The Callisto Protocol

The Callisto Protocol

Out of all the entries on the list, this one hurts the most.

The Callisto Protocol serves as a spiritual successor to Dead Space, as Glen Schofield mans the helm of this project. Players take on the role of Jacob Lee, Black Iron Prison’s newest inmate, who seemingly is connected to a zombie outbreak in the prison that happens a little after he checks in.

The premise alone seems neat, but the gameplay is where this game completely unravels. The combat features a wonky dance of dodging that completely breaks down once you’re up against multiple foes. The game itself isn’t scary, which is a shame, given the game it serves as a spiritual successor too. While this game looks stunning, it suffers immensely from performance issues, especially on PC, rendering it nearly unplayable.

This game oozed potential, and to see it fall flat hurts a lot.

GhostWire: Tokyo

Ghostwire: Tokyo’s appearance on this list isn’t because it’s a bad game. This game is the closest rendition of the anime Bleach if it were a video game without using the Bleach property, as it progresses in a nearly identical manner. However, the game itself is inherently flawed in many ways that sucked out the soul of potential this could’ve had.

Primarily, the gameplay loop is brutal after the first few chapters. Ghostwire: Tokyo is open-world, and it bears all of the open-world bearings prevalent in games today, with plenty of filler collectibles, map markers, and tower objectives to conquer. This shouldn’t be a problem, but the game forces you to partake in these events to progress the story, which is a line that should never be crossed.

The other issue is the fact that this came from Tango Gameworks, the masterminds of The Evil Within. The Evil Within series did a great job at creating mastering the survival-horror feeling of being utterly powerless. Ghostwire: Tokyo flips that script, as the protagonist is insanely powerful, but it left a wanting of the sinister and powerless feeling The Evil Within mastered.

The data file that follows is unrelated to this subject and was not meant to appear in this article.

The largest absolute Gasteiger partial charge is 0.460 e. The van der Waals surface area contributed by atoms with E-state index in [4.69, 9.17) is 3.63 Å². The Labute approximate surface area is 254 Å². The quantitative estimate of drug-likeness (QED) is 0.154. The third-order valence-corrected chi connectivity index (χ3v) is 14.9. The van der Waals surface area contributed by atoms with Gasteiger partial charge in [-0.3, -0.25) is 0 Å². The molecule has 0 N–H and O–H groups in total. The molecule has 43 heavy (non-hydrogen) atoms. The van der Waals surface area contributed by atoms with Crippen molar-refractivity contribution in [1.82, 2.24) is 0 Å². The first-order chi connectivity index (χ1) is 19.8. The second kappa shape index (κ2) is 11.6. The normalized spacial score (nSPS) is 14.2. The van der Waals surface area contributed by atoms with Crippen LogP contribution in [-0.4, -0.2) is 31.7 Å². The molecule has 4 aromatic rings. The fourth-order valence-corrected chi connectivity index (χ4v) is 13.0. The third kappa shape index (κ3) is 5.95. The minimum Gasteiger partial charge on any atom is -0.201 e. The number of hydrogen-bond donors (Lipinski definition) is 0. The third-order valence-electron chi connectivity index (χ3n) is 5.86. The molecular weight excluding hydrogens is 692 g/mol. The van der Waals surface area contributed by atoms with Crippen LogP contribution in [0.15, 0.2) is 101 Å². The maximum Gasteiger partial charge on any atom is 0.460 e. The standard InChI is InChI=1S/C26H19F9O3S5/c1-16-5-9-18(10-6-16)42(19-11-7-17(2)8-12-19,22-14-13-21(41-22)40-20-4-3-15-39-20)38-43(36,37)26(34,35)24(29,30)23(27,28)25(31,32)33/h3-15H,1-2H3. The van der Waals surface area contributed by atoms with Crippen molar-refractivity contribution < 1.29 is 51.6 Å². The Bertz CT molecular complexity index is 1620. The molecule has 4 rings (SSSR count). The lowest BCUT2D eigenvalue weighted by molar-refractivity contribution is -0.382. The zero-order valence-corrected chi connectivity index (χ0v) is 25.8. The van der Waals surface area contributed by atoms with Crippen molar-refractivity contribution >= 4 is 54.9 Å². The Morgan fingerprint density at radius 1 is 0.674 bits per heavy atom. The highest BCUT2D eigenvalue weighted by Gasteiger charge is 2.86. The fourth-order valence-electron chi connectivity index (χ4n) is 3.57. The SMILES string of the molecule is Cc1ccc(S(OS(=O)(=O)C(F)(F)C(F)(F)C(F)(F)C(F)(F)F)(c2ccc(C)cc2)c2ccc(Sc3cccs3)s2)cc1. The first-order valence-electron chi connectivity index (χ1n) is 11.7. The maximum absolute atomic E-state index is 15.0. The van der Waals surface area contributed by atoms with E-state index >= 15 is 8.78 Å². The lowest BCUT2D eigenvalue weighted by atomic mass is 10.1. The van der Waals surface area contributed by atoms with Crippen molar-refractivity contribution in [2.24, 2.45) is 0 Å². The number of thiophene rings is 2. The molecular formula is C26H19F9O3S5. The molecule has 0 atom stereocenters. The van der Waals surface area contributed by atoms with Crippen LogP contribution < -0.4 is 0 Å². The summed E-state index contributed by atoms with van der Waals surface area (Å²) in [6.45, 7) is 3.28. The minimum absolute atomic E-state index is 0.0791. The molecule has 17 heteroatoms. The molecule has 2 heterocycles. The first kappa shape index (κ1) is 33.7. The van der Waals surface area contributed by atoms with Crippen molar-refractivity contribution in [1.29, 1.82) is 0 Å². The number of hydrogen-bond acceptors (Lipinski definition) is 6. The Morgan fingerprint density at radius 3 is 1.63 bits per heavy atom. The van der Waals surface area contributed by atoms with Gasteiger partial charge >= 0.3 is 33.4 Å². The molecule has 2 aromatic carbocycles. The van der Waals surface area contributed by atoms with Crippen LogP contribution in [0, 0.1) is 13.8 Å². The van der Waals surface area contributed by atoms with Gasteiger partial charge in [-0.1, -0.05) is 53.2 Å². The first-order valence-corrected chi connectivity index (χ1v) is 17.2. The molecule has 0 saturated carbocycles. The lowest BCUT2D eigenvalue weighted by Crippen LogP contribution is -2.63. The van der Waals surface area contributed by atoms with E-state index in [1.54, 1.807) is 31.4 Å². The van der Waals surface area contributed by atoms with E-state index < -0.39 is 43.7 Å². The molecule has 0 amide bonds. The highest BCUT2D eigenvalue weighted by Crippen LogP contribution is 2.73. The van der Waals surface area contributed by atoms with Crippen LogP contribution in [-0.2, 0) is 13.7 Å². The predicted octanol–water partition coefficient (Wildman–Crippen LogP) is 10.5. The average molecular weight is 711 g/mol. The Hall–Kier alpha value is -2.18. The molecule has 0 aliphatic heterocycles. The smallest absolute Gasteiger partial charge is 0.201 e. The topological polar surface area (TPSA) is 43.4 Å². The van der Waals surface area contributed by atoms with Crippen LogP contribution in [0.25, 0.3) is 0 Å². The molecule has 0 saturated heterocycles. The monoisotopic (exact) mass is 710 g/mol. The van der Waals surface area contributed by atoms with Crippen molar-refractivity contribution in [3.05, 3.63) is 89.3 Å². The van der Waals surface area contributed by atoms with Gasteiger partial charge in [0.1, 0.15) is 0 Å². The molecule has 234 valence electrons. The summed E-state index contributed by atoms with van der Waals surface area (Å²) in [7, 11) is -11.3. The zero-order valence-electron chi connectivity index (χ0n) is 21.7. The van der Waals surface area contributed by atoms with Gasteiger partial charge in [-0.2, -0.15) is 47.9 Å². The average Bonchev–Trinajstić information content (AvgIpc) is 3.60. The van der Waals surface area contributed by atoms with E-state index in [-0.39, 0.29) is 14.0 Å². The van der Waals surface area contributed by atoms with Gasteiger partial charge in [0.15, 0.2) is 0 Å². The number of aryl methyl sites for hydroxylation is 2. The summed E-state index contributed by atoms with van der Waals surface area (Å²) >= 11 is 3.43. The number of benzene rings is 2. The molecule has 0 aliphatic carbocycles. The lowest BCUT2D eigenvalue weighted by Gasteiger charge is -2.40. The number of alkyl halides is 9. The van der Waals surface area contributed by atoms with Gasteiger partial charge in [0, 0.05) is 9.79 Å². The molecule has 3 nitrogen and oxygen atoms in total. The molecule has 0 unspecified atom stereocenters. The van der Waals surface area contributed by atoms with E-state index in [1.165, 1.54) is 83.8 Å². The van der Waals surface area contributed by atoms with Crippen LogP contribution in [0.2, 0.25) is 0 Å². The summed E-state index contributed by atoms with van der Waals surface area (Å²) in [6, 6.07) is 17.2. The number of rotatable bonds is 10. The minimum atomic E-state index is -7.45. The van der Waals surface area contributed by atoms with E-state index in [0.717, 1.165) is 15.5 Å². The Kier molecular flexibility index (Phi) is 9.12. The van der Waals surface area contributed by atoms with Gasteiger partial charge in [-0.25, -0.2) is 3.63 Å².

It’s a hard line to walk, balancing an insanely powerful character and survival-horror, but there were brief snippets on display when the protagonists separate, recreating that fear as you scurry along the streets of Tokyo powerless. Those were some of the best moments, and that’s what the game should’ve focused more on.

Given the game’s unique setting and the minds behind it, a focus on those scenarios or recreating that tension would’ve taken this game over the top. A sequel would do wonders, but for now, this is a good game, not great.

Gotham Knights

Gotham Knights Best Character

Much like Ghostwire: Tokyo, Gotham Knights will be remembered as a game that was good but not great, and to me, that’s still a major letdown. In all fairness, it’s hard to follow up the swan song of the Arkham series, and while this game has some nice ideas, its execution is anything less than nice.

It’s hard to describe this game without comparing it to the Arkham series, so in all fairness, the only comparison in this section will be that Gotham Knights’ rendition of Gotham is leagues behind Rocksteady’s version. The game itself is fun, but the enemies you face are meat sacks that can take an absurd amount of damage. Not to mention, combat is way slower than what has been recreated in many superhero titles, so it makes fighting feel like a chore.

The game suffers from performance issues, there’s only an option for a two-player co-op in the story mode, yet there are four characters and more headlines what feels like a game that was meant to be live service. Gotham Knights will be fun for many, as it has a good story that focuses on life without Batman and the Court of Owls, but it doesn’t excel in many other areas, leaving it stuck in the shadow of the Bat.

Any games miss our list of the biggest disappointments? Be sure to let us know in the comments below.